.split() strings to assign the colour names to the illustrations in the chart: one array for the belt,
.split() on commas, and one array for the belt, which is
.split() on the space character " ".
If there is no stripe, we will use a stripe of the same colour as the belt:
Array friendly HTML code
id='s that are in sequence, like this:
Notice how the
id='s all start with the same thing -
Also notice how there is an
id= number for each index of the data arrays, starting with index zero.
This block of HTML is just begging have the table cell (
<td>) information inserted inside the rows (
<tr>). So let's do that!
Processing the data into a new data into the
In this example,
mainProcedure() triggers two further subroutines:
- One function,
createOutputCellStrings(), to process the array data and compose the table rows, storing it inside a new array,
- And another function,
insertOutputCellStrings(), to insert the
outputCellsinside the table rows with the correct
createOutputCellStrings() sets up a loop that goes from 0→18.
Inside that loop, it creates HTML code to create table cells (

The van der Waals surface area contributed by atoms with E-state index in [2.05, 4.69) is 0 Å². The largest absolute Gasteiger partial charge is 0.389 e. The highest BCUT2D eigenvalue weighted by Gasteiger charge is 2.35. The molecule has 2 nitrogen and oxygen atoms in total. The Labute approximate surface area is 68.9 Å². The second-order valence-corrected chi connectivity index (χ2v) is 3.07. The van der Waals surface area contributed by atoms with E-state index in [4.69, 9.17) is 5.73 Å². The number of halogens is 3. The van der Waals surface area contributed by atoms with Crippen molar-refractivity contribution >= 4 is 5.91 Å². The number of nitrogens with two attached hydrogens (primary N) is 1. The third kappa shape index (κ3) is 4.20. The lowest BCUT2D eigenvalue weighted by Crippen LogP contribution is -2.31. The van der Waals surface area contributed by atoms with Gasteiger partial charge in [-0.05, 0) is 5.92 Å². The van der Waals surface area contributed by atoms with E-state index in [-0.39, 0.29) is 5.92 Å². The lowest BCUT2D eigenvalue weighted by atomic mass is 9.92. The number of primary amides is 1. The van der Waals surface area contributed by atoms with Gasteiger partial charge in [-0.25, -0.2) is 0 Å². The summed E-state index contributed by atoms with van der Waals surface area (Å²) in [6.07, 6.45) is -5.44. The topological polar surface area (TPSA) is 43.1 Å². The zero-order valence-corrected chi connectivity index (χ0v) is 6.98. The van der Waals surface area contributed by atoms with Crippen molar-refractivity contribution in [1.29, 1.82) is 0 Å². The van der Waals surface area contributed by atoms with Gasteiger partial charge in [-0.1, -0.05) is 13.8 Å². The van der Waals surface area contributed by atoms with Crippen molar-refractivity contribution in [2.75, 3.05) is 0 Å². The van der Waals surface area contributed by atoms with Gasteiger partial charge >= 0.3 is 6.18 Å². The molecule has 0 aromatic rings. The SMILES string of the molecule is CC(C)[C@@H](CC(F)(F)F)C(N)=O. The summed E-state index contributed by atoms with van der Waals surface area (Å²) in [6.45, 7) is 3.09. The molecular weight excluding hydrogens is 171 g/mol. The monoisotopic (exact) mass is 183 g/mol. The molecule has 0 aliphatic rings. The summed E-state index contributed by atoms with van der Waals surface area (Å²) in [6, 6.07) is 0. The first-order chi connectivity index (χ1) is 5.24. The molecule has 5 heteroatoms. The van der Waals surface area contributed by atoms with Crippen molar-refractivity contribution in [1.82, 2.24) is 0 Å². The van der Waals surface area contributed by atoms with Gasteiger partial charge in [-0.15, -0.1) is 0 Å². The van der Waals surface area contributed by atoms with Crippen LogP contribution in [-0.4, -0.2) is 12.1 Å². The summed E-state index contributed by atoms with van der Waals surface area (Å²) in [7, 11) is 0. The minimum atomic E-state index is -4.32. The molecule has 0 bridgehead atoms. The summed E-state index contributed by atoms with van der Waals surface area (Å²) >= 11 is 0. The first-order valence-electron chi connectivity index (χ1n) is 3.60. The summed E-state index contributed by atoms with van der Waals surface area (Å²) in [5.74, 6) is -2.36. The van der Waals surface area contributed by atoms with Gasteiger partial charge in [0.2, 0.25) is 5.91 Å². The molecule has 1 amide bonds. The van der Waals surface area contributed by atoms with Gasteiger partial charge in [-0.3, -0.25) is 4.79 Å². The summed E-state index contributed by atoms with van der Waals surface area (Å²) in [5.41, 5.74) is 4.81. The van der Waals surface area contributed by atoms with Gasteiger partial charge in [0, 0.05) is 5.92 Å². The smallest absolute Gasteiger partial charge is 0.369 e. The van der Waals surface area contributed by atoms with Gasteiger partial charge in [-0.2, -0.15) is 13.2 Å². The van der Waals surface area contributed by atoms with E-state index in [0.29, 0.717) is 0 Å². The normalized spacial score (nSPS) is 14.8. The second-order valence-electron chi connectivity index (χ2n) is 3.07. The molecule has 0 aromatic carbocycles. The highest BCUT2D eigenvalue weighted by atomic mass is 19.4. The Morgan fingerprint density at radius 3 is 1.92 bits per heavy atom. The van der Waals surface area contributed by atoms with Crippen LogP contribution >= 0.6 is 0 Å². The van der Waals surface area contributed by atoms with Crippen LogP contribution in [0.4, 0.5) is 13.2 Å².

- The name of the belt level,
- The description of the belt,
- And an illustration of the belt colours and stripes, using
background-color:style codes and
▬to create "▬" symbols for the stripe
Then it combines the three sets of cell codes and stores it in
outputCells into the table rows
insertOutputCellStrings() sets up a loop that goes from 0→18.
Inside the loop, it inserts the
outputCells HTML data inside the table row with the
id= of the correct index number.
Show me an example!
Saving your work
Download the template and rename it to your last name, such as "
In this assignment you modify the template to initialize arrays, and use array data to create a table of information.
The template that you have been given is full of bugs and typos. I have specially crafted the bugs and typos so that they will draw attention to what you have learned about arrays. Some of the bugs will not show up as errors when you run the code.
Use the console log to troubleshoot the code, make changes, and then hand in normally.
Do it with style
The console log can send you information silently
By now, you have noticed all of the
console.log() commands in the code examples.
Usually there is a menu item that will display the console log.
- In Chrome, it is in the
- In Firefox, it is in the
- In older versions of Internet Explorer it is often, well, unreliable.
Run some code with the console open to see how it can help you debug things. It is like using alerts that you can keep buried in your code that nobody but you (and other developers) will see.
I recommend adding
- at the beginning of each function
- inside of each loop
- any time that you have to confirm a critical calculation
You can also type variable names and commands directly into the console, and it will report their values back to you.
I am not making console logging mandatory, but you might be crazy not to use it. It makes debugging much more pleasant!